14.12.2020

From crisis to opportunity: digital start-ups for African agriculture

Farmers face substantial losses as a result of the restrictions imposed due to the coronavirus pandemic. But support is at hand from young companies with fresh ideas.

The coronavirus pandemic poses considerable problems for agriculture in Africa: major markets are closed, and it is virtually impossible to travel to commercial centres. As a result, farmers are losing income and it is becoming more difficult to supply the population with food. A number of African start-ups are finding digital solutions to these challenges.

The Ugandan platform Bringo Fresh enables farmers to sell their produce despite the restrictions. Customers use the app to place orders for fruit, vegetables and dairy products rather than having to go to the market. The fresh goods are packed and delivered directly to the customer via moped. Bringo Fresh has more than doubled its sales during the crisis compared with 2019. The Zambian company eMsika, meanwhile, has created a virtual market place for agricultural resources and equipment. Farmers can order seed, fertiliser and the latest technology, such as solar-powered water pumps, and have it delivered to remote regions. eMsika is currently supplying agricultural resources and equipment to around 2,100 Zambian farmers.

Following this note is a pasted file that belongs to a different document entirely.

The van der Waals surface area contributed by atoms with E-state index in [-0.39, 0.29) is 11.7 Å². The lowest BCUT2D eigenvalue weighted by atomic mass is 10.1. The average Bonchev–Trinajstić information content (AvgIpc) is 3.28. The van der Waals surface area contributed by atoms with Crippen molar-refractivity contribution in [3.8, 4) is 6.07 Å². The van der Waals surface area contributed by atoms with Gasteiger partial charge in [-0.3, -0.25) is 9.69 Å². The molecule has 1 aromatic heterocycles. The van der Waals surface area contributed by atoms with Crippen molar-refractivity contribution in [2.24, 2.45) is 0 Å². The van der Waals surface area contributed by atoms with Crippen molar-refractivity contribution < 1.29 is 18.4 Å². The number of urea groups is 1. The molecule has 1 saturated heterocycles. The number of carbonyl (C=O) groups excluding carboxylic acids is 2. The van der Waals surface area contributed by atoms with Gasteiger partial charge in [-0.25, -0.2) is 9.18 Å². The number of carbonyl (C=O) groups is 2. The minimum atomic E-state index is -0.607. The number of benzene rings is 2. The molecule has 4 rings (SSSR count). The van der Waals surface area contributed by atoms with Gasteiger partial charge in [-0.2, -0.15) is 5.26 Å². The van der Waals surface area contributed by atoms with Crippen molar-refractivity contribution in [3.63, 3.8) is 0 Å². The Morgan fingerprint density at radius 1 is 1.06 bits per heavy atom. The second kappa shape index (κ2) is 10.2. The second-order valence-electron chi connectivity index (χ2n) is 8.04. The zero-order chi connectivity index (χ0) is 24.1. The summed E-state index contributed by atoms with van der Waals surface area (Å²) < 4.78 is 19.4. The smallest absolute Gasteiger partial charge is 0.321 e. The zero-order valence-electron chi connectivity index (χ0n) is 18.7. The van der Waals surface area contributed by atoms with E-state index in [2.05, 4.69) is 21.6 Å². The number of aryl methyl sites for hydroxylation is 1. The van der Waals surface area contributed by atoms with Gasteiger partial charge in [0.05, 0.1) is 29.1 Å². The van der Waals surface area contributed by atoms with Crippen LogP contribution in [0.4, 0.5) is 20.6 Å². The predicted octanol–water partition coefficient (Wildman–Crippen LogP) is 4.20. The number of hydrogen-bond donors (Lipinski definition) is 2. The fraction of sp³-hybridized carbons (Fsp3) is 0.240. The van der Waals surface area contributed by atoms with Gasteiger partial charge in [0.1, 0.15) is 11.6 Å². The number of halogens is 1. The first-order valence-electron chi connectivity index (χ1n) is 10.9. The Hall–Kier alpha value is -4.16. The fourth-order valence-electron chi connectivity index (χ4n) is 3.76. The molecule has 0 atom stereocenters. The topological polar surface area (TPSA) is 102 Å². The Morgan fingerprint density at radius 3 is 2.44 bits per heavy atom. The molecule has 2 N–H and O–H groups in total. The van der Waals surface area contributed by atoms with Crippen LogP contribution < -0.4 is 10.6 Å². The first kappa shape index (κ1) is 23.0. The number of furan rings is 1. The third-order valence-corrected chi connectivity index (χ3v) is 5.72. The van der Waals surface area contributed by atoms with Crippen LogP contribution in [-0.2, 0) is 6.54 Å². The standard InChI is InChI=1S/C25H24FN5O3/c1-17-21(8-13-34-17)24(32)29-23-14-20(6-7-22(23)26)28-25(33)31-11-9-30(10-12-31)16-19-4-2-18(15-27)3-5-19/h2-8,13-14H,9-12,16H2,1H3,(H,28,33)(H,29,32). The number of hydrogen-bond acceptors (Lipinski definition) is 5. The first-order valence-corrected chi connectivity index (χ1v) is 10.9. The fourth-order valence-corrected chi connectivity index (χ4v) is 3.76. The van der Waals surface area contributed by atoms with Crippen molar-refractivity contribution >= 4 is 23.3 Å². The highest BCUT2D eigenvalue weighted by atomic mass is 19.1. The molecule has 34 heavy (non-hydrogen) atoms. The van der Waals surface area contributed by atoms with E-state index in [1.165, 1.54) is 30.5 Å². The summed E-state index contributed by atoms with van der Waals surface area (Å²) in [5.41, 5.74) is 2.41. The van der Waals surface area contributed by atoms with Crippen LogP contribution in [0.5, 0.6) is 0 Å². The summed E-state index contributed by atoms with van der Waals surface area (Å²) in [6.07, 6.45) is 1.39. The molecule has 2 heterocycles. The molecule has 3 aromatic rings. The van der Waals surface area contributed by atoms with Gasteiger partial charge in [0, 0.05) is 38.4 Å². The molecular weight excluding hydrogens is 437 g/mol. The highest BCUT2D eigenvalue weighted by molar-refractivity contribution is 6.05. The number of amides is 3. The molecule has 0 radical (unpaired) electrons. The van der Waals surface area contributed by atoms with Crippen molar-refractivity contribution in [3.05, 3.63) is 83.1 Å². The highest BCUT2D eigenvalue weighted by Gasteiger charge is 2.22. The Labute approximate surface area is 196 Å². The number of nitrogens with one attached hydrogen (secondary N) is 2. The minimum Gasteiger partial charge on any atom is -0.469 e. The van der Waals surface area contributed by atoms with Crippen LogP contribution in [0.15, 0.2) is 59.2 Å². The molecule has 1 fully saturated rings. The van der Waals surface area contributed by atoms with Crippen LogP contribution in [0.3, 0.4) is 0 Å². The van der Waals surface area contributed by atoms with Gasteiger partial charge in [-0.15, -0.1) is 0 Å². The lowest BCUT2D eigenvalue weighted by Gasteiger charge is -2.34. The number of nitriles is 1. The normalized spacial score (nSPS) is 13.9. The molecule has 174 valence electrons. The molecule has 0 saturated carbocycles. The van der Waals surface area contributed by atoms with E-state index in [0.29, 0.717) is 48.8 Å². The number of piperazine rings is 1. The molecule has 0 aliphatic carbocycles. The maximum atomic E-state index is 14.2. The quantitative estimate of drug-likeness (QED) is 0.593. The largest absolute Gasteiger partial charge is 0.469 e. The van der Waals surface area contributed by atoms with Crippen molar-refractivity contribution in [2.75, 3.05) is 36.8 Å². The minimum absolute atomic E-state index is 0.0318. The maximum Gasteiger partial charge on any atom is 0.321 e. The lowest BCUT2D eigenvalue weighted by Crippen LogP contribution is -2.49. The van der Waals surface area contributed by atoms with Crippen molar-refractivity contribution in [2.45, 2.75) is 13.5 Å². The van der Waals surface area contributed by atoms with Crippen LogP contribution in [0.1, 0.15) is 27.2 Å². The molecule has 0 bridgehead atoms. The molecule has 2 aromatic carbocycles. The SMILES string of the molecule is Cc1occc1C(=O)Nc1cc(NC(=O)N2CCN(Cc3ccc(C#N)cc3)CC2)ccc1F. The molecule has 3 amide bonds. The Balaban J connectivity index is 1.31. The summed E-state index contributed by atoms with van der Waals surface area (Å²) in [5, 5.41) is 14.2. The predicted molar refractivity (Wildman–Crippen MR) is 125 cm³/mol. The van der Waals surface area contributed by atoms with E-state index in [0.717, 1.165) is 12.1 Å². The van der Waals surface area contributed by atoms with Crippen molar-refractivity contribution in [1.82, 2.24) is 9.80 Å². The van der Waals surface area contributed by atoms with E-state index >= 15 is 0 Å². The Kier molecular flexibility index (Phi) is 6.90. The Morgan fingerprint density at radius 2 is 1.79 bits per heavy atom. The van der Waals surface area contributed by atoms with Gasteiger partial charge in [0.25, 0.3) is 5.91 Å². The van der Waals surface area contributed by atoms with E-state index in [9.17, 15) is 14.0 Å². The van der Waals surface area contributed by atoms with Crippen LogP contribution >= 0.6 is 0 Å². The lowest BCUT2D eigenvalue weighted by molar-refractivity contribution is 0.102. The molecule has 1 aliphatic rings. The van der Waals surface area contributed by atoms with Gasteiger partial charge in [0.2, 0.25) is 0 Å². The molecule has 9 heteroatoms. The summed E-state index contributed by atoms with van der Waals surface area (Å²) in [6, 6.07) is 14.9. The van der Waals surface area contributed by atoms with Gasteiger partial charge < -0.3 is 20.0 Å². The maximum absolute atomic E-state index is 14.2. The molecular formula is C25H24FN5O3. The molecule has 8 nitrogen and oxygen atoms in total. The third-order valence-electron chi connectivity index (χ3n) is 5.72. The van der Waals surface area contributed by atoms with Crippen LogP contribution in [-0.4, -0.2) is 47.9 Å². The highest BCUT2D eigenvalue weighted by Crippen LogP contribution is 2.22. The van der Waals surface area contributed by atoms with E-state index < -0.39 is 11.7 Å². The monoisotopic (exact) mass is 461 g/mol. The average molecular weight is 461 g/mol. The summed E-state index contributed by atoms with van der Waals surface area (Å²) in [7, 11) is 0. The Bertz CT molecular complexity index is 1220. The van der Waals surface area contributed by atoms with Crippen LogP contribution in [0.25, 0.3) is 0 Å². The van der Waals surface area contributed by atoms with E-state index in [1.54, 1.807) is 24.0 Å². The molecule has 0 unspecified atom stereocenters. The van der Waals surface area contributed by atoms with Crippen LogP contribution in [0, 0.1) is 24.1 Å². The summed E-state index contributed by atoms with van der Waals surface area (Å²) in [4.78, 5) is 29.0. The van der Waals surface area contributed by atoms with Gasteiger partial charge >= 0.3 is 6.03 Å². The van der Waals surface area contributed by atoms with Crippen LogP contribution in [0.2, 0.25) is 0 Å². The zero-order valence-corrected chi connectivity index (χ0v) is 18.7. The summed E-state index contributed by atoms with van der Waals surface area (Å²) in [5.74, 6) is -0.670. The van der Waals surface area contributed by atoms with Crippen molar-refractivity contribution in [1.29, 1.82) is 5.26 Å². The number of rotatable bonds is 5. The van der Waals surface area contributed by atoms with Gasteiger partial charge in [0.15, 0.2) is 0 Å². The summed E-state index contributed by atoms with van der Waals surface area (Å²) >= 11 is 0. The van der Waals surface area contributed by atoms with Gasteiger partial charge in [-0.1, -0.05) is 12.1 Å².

The Deutsche Gesellschaft für Internationale Zusammenarbeit (GIZ) GmbH is supporting these and other start-ups in further developing their business models. The start-ups receive regular advice and assistance and also benefit from training courses in business and finance. The objective is to promote new and creative ideas and to make companies more attractive to business partners. Since 2019, selected start-ups have been receiving this support on behalf of the Federal Ministry for Economic Cooperation and Development (BMZ).

Both Bringo Fresh and eMsika are now planning their next steps: Bringo Fresh is working on plans to expand to Kenya, while eMsika is developing an online academy to train farmers in improved farming methods that will further boost their incomes.

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